Date: Tuesday 14th December 2021
Until recently there was only one operator that connected Edinburgh and Newcastle with London Kings Cross and that was LNER. Of course, from Edinburgh you could also catch Avanti West Coast or the Caledonian Sleeper to London Euston, whilst from Newcastle you could, at a push, travel to Sunderland and catch Grand Central. If these weren’t an attractive option, you could fly from both Edinburgh or Newcastle to a ‘London’ airport, however most of these would leave you in Luton or Gatwick.
However, from late October, there is a new operator connecting Kings Cross with Newcastle, Morpeth and Edinburgh aiming to challenge the airlines and offer a cheaper alternative. That operator is Lumo! Running as an ‘Open Access’ operator, Lumo had to show the Department for Transport that they wouldn’t take customers away from existing operators and would bring new customers to the railway which is why they are focusing on challenging the airlines.
Initially operating two return services a day, Lumo have already increased this to three and are due to up this to five a day in ‘early 2022’ on weekdays. There are currently two services each way on a Saturday and one on a Sunday, however until April 2022 these only operate between Edinburgh and Newcastle due to engineering works on the East Coast Mainline (ECML). At the moment the timings aren’t great for a day trip, only allowing 55 minutes in Edinburgh or 3.5 hours in London, so hopefully the other two services yet to come will improve this.
Having travelled to the North East on LNER’s inaugural Middlesbrough service (read about that here) and then having a day Exploring the ECML (one here, one to come), I was booked onto the evening Lumo service which departs Edinburgh at 1612, calling at Morpeth, Newcastle (where I was picking it up at 1747), Stevenage and London Kings Cross. From Newcastle the journey time to London is scheduled as exactly three hours, about 7 minutes longer than the fastest timings due to the set-down stop at Stevenage.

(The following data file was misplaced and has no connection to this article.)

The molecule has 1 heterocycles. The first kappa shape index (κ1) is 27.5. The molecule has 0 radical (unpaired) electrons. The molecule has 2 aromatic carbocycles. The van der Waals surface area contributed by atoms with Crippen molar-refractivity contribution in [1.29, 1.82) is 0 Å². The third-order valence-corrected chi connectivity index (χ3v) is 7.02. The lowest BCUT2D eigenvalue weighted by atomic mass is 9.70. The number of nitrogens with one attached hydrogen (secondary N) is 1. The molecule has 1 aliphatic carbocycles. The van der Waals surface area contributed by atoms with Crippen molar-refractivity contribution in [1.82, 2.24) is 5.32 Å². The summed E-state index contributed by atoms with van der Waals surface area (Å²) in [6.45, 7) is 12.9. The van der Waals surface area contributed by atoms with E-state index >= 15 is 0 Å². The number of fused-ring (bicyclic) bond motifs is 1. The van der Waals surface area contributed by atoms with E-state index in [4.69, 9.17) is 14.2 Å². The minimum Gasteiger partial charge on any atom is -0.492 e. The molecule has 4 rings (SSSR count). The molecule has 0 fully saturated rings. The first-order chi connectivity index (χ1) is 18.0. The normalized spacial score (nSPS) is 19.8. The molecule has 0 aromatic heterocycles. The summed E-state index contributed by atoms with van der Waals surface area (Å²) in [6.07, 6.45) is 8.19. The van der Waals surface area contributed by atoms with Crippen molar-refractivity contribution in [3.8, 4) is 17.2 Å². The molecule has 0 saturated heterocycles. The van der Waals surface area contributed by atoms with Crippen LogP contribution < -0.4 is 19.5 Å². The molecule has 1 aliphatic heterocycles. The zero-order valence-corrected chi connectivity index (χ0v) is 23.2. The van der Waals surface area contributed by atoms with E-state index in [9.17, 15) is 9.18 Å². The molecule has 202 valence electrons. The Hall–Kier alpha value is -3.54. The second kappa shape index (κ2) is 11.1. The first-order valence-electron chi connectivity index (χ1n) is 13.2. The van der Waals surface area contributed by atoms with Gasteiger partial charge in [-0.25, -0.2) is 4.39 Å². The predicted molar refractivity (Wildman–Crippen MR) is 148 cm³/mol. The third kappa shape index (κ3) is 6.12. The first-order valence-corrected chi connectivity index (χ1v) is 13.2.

Operating a ‘single-class’ of travel that they avoid describing as ‘standard class’ at any point, Lumo are operating Hitachi class 803s similar to LNER’s Azumas and TPE’s Nova 1s. However, with more comfortable seating, added touches such as reading lights and on-train entertainment via the Wi-Fi, I can certainly see how Lumo are trying to make rail travel more attractive to those who currently use the airlines between Edinburgh and London.
Departing Newcastle’s platform 4 on time, I was treated to another stunning view of the River Tyne and its numerous bridges as we crossed the King Edward bridge to head south up the ECML. The onboard ‘Customer Experience Manager’ made an ‘airline-style’ announcement telling us all about what we could expect from the journey including that the trolley service wouldn’t be a trolley and would be operating from a fixed position in the middle of the train.
Having waited for the ticket check to be undertaken, I made my way back through the busy carriages to coach C where the ‘trolley’ was based. To be completely honest, Lumo’s onboard offering was extremely limited considering most journeys on their services will last more than four hours. The most substantial food offering was a sharing bag of Milky Bar bites with no sandwiches or similar available.
Although the onboard offering is poor, Lumo do offer an alternative for passengers boarding at either Edinburgh or London, ‘LumoEats’, which is essentially UberEats for Lumo. LumoEats allows you to order your food from station eateries up to six hours before departure and have this delivered directly to your seat. However, this option isn’t available for passengers boarding at Newcastle and so didn’t help my hunger.
Tucking into my stash of chocolate, I settled down for the journey south and decided to check out Lumo’s on train entertainment, ‘LumoGo’. This is similar to systems I’ve seen on a couple of other operators where, once connected to the Wi-Fi, you’re able to access a collection of programmes, films, magazines and podcasts. I had a browse through and, whilst there is a wide selection, I couldn’t find anything that took my fancy so settled down with a Spotify podcast for the rest of the journey.
Other than the brief stop at Stevenage to let passengers alight the rest of the journey was uneventful and unremarkable with us arriving into Kings Cross a couple of minutes early. All in all I was reasonably impressed with Lumo as a ‘standard class’ product with certainly elements, such as the seats and LumoGo, better than the competition. The catering situation whilst disappointing, can be planned around, but the biggest problem at the moment is that the timings don’t work particularly well for a day out. Hopefully when the five service timetable is up to full strength the timings will work. I’d certainly recommend Lumo over the airlines if you’re travelling from city to city, however I think LNER will remain my favoured option from Peterborough.
Overall Rating 14/25 (read about my rating system here!)